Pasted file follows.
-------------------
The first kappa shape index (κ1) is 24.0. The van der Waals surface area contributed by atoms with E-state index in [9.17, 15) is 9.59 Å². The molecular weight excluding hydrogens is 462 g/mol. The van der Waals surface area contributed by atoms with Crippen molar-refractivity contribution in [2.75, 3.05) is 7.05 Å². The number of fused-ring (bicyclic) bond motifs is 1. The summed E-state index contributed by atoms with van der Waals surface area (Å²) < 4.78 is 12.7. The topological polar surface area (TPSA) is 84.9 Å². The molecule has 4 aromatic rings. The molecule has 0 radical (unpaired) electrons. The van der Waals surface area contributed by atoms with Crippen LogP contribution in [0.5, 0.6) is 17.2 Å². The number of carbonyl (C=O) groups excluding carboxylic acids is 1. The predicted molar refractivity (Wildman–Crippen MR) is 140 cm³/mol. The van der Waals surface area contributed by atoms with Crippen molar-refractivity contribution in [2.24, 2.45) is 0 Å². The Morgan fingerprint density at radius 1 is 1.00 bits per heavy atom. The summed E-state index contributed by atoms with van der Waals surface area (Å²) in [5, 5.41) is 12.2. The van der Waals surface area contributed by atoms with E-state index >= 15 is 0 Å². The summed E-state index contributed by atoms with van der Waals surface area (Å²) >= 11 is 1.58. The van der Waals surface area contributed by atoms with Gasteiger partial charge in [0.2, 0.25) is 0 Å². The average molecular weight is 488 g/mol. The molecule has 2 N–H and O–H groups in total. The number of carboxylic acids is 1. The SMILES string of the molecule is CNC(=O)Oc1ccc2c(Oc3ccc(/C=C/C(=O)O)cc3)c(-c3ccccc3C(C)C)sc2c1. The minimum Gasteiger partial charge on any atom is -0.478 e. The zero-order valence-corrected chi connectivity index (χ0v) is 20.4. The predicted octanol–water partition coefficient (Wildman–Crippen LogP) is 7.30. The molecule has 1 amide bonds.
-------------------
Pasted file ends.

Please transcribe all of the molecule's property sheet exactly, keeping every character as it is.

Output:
The first kappa shape index (κ1) is 24.0. The van der Waals surface area contributed by atoms with E-state index in [9.17, 15) is 9.59 Å². The molecular weight excluding hydrogens is 462 g/mol. The van der Waals surface area contributed by atoms with Crippen molar-refractivity contribution in [2.75, 3.05) is 7.05 Å². The number of fused-ring (bicyclic) bond motifs is 1. The summed E-state index contributed by atoms with van der Waals surface area (Å²) < 4.78 is 12.7. The topological polar surface area (TPSA) is 84.9 Å². The molecule has 4 aromatic rings. The molecule has 0 radical (unpaired) electrons. The van der Waals surface area contributed by atoms with Crippen LogP contribution in [0.5, 0.6) is 17.2 Å². The number of carbonyl (C=O) groups excluding carboxylic acids is 1. The predicted molar refractivity (Wildman–Crippen MR) is 140 cm³/mol. The van der Waals surface area contributed by atoms with Crippen molar-refractivity contribution in [2.24, 2.45) is 0 Å². The Morgan fingerprint density at radius 1 is 1.00 bits per heavy atom. The summed E-state index contributed by atoms with van der Waals surface area (Å²) in [5, 5.41) is 12.2. The van der Waals surface area contributed by atoms with E-state index >= 15 is 0 Å². The summed E-state index contributed by atoms with van der Waals surface area (Å²) >= 11 is 1.58. The van der Waals surface area contributed by atoms with Gasteiger partial charge in [0.2, 0.25) is 0 Å². The average molecular weight is 488 g/mol. The molecule has 2 N–H and O–H groups in total. The number of carboxylic acids is 1. The SMILES string of the molecule is CNC(=O)Oc1ccc2c(Oc3ccc(/C=C/C(=O)O)cc3)c(-c3ccccc3C(C)C)sc2c1. The minimum Gasteiger partial charge on any atom is -0.478 e. The zero-order valence-corrected chi connectivity index (χ0v) is 20.4. The predicted octanol–water partition coefficient (Wildman–Crippen LogP) is 7.30. The molecule has 1 amide bonds.